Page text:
Preschoolers think food wrapped in a McDonald’s wrapper tastes better than the same food unwrapped. Stanford University researcher Dr. Tom Robinson’s just-published study showed that kids’ taste was “physically altered by the branding.” He said he found it remarkable that such young children were already so influenced by advertising.
Kids are bombarded with advertising messages everywhere they turn. Helping them understand how advertising works can help protect them from being exploited by advertisers.
Start by teaching kids under seven the difference between a TV show and a commercial. Point out commercials, and use a timer to show them when the commercial begins and ends. Ask questions to help them recognize that the commercial’s purpose is to sell them a product. What is the commercial selling? How does the commercial make them feel? Would they like to buy the product?
Once kids understand that advertising is about persuading them to buy a product, they can begin to identify other types of advertising messages—such as product placement, Web site games, and guerilla marketing. Watch television or play a video game with your child, and find the products and logos used as a prop or part of the storyline. Have a conversation about how the messages try to get you to buy the product. Here are a few tips to get the conversation started.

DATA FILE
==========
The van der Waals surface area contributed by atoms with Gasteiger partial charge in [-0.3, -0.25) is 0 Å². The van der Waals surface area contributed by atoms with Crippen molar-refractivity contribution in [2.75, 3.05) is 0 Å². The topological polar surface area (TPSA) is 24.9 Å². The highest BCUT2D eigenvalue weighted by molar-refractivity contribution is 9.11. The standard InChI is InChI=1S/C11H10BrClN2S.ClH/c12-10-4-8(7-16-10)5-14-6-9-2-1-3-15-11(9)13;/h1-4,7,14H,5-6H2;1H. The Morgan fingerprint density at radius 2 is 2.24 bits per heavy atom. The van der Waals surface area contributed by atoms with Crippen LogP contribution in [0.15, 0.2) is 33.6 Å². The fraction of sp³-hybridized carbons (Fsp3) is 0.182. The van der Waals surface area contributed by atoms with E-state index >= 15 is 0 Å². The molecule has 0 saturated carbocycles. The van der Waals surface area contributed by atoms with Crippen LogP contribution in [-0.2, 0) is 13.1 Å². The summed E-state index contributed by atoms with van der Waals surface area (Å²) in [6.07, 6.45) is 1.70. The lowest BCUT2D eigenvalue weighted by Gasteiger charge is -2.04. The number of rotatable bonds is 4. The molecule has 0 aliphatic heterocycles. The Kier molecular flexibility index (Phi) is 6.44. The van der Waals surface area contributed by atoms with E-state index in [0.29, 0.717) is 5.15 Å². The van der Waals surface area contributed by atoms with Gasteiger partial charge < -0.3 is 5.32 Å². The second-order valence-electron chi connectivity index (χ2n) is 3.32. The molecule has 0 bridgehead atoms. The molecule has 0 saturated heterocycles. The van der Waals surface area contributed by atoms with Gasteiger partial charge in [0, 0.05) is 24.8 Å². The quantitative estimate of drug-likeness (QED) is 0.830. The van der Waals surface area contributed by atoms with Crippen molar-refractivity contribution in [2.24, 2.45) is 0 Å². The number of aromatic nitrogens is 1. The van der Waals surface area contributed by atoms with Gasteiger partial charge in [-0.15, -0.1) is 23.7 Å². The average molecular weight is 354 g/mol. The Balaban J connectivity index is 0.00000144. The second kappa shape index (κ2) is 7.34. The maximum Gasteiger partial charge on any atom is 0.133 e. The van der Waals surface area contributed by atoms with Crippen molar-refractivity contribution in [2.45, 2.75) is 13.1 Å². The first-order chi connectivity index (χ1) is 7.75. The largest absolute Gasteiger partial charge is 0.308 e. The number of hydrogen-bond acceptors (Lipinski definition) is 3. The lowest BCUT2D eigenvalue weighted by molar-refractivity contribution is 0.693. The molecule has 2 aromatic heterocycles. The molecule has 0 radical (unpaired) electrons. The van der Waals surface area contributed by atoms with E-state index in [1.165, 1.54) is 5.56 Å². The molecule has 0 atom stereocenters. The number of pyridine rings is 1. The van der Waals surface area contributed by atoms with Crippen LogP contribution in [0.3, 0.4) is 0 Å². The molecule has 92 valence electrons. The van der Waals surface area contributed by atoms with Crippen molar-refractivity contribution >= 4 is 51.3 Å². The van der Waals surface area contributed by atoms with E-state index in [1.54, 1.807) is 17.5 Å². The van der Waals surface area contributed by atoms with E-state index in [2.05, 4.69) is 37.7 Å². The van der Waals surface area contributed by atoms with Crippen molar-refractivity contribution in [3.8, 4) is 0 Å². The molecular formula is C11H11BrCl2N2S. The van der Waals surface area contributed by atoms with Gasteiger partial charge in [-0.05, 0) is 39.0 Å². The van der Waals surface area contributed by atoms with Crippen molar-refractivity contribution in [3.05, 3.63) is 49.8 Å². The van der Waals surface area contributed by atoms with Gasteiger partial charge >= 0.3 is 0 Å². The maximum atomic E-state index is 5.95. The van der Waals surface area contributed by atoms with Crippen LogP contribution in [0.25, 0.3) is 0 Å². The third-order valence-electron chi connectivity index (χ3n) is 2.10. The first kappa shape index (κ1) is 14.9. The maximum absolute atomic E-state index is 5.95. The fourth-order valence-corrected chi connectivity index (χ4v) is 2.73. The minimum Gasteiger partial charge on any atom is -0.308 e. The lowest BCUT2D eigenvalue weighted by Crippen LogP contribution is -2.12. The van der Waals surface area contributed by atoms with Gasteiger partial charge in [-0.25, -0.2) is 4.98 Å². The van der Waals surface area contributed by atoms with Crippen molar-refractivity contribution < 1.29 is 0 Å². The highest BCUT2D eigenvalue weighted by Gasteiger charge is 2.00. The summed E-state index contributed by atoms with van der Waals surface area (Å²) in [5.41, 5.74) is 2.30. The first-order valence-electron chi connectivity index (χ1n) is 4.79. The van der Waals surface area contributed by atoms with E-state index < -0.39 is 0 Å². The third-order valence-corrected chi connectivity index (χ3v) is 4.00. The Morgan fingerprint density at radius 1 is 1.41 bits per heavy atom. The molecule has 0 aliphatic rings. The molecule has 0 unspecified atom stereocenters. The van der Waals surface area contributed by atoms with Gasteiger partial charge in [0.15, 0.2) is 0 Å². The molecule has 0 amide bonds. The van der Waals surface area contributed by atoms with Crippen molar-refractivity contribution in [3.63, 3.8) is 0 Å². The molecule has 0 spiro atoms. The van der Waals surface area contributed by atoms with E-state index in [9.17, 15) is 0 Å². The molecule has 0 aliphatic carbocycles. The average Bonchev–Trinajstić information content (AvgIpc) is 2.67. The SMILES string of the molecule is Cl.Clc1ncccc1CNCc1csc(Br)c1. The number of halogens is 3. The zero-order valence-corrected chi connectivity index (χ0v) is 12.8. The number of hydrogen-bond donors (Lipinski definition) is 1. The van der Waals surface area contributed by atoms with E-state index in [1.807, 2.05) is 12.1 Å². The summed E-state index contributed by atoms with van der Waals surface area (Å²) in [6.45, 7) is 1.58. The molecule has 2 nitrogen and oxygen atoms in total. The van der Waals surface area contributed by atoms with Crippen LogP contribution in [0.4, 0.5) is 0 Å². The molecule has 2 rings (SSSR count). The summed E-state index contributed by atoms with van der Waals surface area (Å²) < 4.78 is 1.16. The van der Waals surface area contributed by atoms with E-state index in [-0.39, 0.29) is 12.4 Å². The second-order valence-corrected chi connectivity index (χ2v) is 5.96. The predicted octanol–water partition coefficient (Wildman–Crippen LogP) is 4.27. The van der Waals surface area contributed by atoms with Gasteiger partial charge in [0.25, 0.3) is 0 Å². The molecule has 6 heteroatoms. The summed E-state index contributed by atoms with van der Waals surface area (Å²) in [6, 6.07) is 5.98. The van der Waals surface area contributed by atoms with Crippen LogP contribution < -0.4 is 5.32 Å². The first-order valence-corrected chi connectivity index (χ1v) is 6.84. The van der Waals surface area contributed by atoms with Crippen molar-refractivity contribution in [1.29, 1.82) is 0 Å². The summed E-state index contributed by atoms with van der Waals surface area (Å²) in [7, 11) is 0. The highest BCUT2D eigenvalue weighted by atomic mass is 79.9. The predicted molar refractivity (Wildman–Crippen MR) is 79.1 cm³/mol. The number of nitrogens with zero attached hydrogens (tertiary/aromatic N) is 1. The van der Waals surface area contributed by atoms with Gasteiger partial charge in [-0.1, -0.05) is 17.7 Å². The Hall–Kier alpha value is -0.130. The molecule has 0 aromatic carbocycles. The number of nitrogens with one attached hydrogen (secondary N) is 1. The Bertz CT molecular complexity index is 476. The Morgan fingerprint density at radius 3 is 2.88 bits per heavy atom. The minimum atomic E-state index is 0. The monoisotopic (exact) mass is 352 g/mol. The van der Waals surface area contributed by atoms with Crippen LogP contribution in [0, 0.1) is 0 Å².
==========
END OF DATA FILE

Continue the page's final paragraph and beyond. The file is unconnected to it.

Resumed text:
1. Share some facts.
- Kids see more than 250,000 commercials aimed at their appearance by age 17.
- The food and beverage industry spends more than $10 billion targeting children and youths though TV ads, coupons, contests, public relations promotions, and packaging.
- 80% of the TV commercials are for fast food, candy, cereal and toys.
2. Give your kids some ad-proofing decoder tips:
- Ask them who they think created the ad and why they’re sending the messages they are. Who makes money from the ads?
- What tricks do your kids think were used by the advertiser to make them want to buy the products being promoted? Does the ad use a favorite celebrity? Does it have some feelings associated with the product—like happiness?
- What isn’t the ad telling them? Calorie count missing? Alcohol illegal for people under age 21? The featured video game costs a mint? Your kids don’t want to feel suckered any more than you do.
3. Point out the real consequences of ads.
How many calories are in that jumbo burger and soda and those extra-large fries? How many hours of exercise would it take to burn those calories off? Do kids even know where excess calories that don’t get used go? Might not be a bad idea to tell them.
Ad-proofing your kids means that they’ll have more freedom of choice about which messages they choose to listen to—and which they don’t.
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